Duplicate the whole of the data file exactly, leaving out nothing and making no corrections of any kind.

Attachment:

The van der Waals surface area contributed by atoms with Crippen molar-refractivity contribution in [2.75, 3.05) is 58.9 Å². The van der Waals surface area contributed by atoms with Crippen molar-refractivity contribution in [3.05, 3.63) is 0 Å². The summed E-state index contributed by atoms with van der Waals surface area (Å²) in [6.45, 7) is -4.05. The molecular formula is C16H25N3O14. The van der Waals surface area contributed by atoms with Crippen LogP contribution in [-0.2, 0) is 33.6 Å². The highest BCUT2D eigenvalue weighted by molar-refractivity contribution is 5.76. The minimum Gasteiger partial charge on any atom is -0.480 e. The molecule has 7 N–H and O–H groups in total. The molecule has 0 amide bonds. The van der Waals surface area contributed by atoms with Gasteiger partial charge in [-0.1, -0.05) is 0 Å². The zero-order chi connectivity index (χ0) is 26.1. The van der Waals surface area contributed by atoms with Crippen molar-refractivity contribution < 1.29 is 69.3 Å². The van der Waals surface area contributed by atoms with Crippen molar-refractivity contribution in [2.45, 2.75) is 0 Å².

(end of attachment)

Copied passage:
The van der Waals surface area contributed by atoms with Crippen molar-refractivity contribution in [2.75, 3.05) is 58.9 Å². The van der Waals surface area contributed by atoms with Crippen molar-refractivity contribution in [3.05, 3.63) is 0 Å². The summed E-state index contributed by atoms with van der Waals surface area (Å²) in [6.45, 7) is -4.05. The molecular formula is C16H25N3O14. The van der Waals surface area contributed by atoms with Crippen LogP contribution in [-0.2, 0) is 33.6 Å². The highest BCUT2D eigenvalue weighted by molar-refractivity contribution is 5.76. The minimum Gasteiger partial charge on any atom is -0.480 e. The molecule has 7 N–H and O–H groups in total. The molecule has 0 amide bonds. The van der Waals surface area contributed by atoms with Gasteiger partial charge in [-0.1, -0.05) is 0 Å². The zero-order chi connectivity index (χ0) is 26.1. The van der Waals surface area contributed by atoms with Crippen molar-refractivity contribution < 1.29 is 69.3 Å². The van der Waals surface area contributed by atoms with Crippen molar-refractivity contribution in [2.45, 2.75) is 0 Å².